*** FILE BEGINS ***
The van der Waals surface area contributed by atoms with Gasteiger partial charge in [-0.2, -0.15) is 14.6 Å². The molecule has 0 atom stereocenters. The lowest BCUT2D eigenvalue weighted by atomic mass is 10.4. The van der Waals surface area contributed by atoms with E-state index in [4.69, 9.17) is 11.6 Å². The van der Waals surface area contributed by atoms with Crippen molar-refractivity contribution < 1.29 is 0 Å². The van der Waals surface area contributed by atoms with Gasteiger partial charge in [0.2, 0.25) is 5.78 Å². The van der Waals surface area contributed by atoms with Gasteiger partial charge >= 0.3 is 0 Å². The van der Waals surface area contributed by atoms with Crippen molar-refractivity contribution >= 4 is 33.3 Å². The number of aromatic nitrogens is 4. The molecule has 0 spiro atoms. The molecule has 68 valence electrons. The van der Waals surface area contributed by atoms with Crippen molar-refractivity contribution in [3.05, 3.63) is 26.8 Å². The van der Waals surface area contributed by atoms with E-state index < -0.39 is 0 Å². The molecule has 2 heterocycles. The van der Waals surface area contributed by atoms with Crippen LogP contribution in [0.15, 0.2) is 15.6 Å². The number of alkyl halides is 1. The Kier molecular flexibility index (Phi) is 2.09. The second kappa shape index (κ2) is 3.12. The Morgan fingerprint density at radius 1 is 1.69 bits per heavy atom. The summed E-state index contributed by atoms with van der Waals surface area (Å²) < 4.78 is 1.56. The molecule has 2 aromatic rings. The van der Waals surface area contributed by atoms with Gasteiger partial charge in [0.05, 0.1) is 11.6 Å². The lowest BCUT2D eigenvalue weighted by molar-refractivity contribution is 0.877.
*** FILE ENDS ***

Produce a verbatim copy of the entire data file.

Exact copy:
The van der Waals surface area contributed by atoms with Gasteiger partial charge in [-0.2, -0.15) is 14.6 Å². The molecule has 0 atom stereocenters. The lowest BCUT2D eigenvalue weighted by atomic mass is 10.4. The van der Waals surface area contributed by atoms with E-state index in [4.69, 9.17) is 11.6 Å². The van der Waals surface area contributed by atoms with Crippen molar-refractivity contribution < 1.29 is 0 Å². The van der Waals surface area contributed by atoms with Gasteiger partial charge in [0.2, 0.25) is 5.78 Å². The van der Waals surface area contributed by atoms with Gasteiger partial charge >= 0.3 is 0 Å². The van der Waals surface area contributed by atoms with Crippen molar-refractivity contribution >= 4 is 33.3 Å². The number of aromatic nitrogens is 4. The molecule has 0 spiro atoms. The molecule has 68 valence electrons. The van der Waals surface area contributed by atoms with Crippen molar-refractivity contribution in [3.05, 3.63) is 26.8 Å². The van der Waals surface area contributed by atoms with E-state index < -0.39 is 0 Å². The molecule has 2 heterocycles. The van der Waals surface area contributed by atoms with Crippen LogP contribution in [0.15, 0.2) is 15.6 Å². The number of alkyl halides is 1. The Kier molecular flexibility index (Phi) is 2.09. The second kappa shape index (κ2) is 3.12. The Morgan fingerprint density at radius 1 is 1.69 bits per heavy atom. The summed E-state index contributed by atoms with van der Waals surface area (Å²) < 4.78 is 1.56. The molecule has 2 aromatic rings. The van der Waals surface area contributed by atoms with Gasteiger partial charge in [0.05, 0.1) is 11.6 Å². The lowest BCUT2D eigenvalue weighted by molar-refractivity contribution is 0.877.